UFC 137 concluded with its winners moving forward into title shots and title contention—but what about the losers?
Heading into the event, fans knew they were going to see the final fight of legendary fighter Mirko “Cro Cop” Filipovic. The heavyweight announced it would be his final fight at the pre-fight press conference, win or lose.
What fans didn’t know is that it may also have been the end of former UFC champion B.J. Penn’s career after the future Hall-of-Famer dropped a brutal three-round decision to Nick Diaz.
Other fighters that came up short include Matt Mitrione, Jeff Curran and George Roop.
This is what should be next for them.
After the UFC signed No. 2 featherweight Hatsu Hioki to the UFC, many anticipated the Japanese contender to make quick work of opponent George Roop.
It turned out to be much more difficult than people had expected, and Roop appeared to be much more improved from his last couple fights. Either that or Hioki wasn’t as good as everyone thought.
Roop still holds impressive victories over Chan Sung-Jung and Josh Grispi, and his potential since his appearance on the Ultimate Fighter has grown leaps and bounds.
After a controversial loss against Hioki, he can face the loser of the upcoming Pablo Garza vs. Dustin Poirier bout.
Curran has a long history in the sport, and although he came up short in his fight with top five bantamweight Scott Jorgensen, he has never gotten the respect he probably deserves.
Without any standout title shots in his 48-fight career, Curran may find himself leaving the UFC sooner rather than later.
This was his last chance to make a run for the title, but he can still continue to test the best of the up-and-coming bantamweight fighters if he chooses to do so.
If the UFC keeps him around, he can face the winner of the upcoming Cole Escovedo vs. Alex Caceres bout.
Croatian kickboxer and Pride openweight grand prix champion Mirko Cro Cop went into his bout with Roy Nelson knowing it would be his last, and the 37-year-old left on a low note after being stopped by “Big Country” in the third round of their fight.
During the post-fight interview, Cro Cop said, in the Octagon, that he would have liked to go out on a win so although he plans on retiring, it doesn’t mean his career is necessarily over.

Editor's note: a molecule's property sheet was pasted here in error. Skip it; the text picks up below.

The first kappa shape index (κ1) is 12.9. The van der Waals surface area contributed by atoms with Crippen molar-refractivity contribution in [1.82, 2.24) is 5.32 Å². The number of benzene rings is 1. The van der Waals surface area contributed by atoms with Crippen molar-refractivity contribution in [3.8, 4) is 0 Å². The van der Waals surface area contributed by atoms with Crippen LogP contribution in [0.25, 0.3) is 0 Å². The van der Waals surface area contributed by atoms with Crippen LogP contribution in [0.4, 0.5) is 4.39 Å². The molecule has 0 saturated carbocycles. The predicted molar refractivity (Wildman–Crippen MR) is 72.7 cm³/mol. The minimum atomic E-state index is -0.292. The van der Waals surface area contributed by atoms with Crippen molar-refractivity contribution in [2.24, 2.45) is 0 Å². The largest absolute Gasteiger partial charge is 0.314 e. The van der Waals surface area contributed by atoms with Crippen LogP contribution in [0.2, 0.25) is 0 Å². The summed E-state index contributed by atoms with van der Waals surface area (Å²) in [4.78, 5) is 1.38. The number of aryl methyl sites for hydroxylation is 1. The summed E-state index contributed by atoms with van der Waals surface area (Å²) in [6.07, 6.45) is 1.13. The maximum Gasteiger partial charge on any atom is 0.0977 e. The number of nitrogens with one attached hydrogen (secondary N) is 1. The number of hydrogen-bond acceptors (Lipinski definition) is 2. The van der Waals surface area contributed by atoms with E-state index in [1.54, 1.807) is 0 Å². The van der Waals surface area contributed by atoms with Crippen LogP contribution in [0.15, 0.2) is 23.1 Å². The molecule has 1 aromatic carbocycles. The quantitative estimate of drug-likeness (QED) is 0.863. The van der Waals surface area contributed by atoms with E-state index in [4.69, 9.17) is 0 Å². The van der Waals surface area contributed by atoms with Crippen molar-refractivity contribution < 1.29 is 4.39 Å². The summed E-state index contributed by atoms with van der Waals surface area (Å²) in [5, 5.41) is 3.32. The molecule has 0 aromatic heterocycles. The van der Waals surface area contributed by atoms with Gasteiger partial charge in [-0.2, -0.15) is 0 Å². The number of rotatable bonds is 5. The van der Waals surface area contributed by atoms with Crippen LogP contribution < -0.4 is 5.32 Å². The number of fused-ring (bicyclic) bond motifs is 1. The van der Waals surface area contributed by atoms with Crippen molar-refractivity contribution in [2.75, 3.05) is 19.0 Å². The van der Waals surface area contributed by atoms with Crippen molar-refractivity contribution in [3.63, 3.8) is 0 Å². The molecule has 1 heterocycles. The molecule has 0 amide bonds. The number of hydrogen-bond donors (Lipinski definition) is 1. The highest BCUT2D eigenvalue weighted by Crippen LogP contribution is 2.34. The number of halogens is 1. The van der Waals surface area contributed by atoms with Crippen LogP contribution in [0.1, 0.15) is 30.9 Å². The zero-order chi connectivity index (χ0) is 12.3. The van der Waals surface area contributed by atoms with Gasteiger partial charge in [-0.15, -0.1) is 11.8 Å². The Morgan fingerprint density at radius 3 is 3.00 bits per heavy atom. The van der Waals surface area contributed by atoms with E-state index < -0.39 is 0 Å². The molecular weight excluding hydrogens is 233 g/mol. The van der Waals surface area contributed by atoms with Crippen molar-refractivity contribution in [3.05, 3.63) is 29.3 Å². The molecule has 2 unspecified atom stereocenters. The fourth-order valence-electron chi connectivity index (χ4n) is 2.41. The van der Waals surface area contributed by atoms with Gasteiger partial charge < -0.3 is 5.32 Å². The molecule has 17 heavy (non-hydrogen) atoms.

The UFC will be returning to Japan next year, and if Cro Cop decides to take a spot on the card, he can face Mark Hunt in a rematch of a very memorable 2005 bout from Pride.
At 33, Matt Mitrione might not have the most time to develop his skills in his young MMA career, but his 5-1 record leaves much time for him to grow and show his improvement every time he fights.
It was a tense battle with Cheick Kongo, but it was one that Kongo won when he took the heavyweight down in the third round to secure the win. Some argued that the fight was a draw with the first two rounds being close.
For Mitrione’s next fight, a possible opponent includes Pat Barry, who recently lost to Stefan Struve. It will be these types of opponents that Mitrione faces, and they are the ones that he can beat while learning inside the cage.
Penn has had a rough stretch of fights, going 1-3-1 in his last five. In his first fight of the year, he earned a draw with Jon Fitch at UFC 127.
His latest loss came against former Strikeforce champion Nick Diaz, who out-boxed and damaged Penn for the better part of three rounds before being awarded a unanimous decision victory.
There is no question that Penn can still remain competitive and beat many of the top fighters in the 155 and 170 pound divisions, but it now comes down to if he wants to fight.
During the post-fight interview, Penn gave hints that he didn’t want to continue fighting, but it’s not the first time he has said it.
He will probably come back for one or two more fights to go out on a win, and a return to the lightweight division to face Gray Maynard could suit him well.